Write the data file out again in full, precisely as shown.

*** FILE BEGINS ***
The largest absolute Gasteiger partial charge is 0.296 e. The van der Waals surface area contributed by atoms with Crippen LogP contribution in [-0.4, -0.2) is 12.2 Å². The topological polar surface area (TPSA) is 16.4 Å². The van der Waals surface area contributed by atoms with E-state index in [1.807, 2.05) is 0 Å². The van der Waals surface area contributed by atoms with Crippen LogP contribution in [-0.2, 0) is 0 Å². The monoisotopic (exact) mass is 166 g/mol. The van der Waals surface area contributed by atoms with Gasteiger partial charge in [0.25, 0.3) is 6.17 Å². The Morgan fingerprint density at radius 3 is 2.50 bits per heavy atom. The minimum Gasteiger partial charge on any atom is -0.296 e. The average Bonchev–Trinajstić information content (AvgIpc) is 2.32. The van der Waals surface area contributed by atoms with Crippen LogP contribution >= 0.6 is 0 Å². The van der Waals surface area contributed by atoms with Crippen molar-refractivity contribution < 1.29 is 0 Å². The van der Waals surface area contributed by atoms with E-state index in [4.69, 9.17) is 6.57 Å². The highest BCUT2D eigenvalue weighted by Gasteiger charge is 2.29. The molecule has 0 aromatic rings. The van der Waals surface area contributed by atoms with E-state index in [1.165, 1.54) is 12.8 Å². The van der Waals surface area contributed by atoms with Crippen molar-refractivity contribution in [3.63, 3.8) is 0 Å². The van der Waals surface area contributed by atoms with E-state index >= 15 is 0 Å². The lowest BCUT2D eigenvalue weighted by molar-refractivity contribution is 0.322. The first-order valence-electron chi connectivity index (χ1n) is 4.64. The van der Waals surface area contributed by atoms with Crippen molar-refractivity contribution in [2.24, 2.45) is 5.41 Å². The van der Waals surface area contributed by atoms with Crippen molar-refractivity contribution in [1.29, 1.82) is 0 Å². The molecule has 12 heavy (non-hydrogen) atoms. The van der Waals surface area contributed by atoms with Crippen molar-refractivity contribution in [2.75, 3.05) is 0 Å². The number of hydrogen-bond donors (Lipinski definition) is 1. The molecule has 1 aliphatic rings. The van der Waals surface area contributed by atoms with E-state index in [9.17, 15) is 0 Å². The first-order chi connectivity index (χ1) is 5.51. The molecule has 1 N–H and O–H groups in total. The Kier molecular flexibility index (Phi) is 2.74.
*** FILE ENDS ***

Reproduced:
The largest absolute Gasteiger partial charge is 0.296 e. The van der Waals surface area contributed by atoms with Crippen LogP contribution in [-0.4, -0.2) is 12.2 Å². The topological polar surface area (TPSA) is 16.4 Å². The van der Waals surface area contributed by atoms with E-state index in [1.807, 2.05) is 0 Å². The van der Waals surface area contributed by atoms with Crippen LogP contribution in [-0.2, 0) is 0 Å². The monoisotopic (exact) mass is 166 g/mol. The van der Waals surface area contributed by atoms with Gasteiger partial charge in [0.25, 0.3) is 6.17 Å². The Morgan fingerprint density at radius 3 is 2.50 bits per heavy atom. The minimum Gasteiger partial charge on any atom is -0.296 e. The average Bonchev–Trinajstić information content (AvgIpc) is 2.32. The van der Waals surface area contributed by atoms with Crippen LogP contribution >= 0.6 is 0 Å². The van der Waals surface area contributed by atoms with Crippen molar-refractivity contribution < 1.29 is 0 Å². The van der Waals surface area contributed by atoms with E-state index in [4.69, 9.17) is 6.57 Å². The highest BCUT2D eigenvalue weighted by Gasteiger charge is 2.29. The molecule has 0 aromatic rings. The van der Waals surface area contributed by atoms with E-state index in [1.165, 1.54) is 12.8 Å². The van der Waals surface area contributed by atoms with Crippen molar-refractivity contribution in [3.63, 3.8) is 0 Å². The van der Waals surface area contributed by atoms with E-state index >= 15 is 0 Å². The lowest BCUT2D eigenvalue weighted by molar-refractivity contribution is 0.322. The first-order valence-electron chi connectivity index (χ1n) is 4.64. The van der Waals surface area contributed by atoms with Crippen molar-refractivity contribution in [2.24, 2.45) is 5.41 Å². The van der Waals surface area contributed by atoms with Crippen molar-refractivity contribution in [1.29, 1.82) is 0 Å². The molecule has 12 heavy (non-hydrogen) atoms. The van der Waals surface area contributed by atoms with Crippen molar-refractivity contribution in [2.75, 3.05) is 0 Å². The number of hydrogen-bond donors (Lipinski definition) is 1. The molecule has 1 aliphatic rings. The van der Waals surface area contributed by atoms with E-state index in [9.17, 15) is 0 Å². The first-order chi connectivity index (χ1) is 5.51. The molecule has 1 N–H and O–H groups in total. The Kier molecular flexibility index (Phi) is 2.74.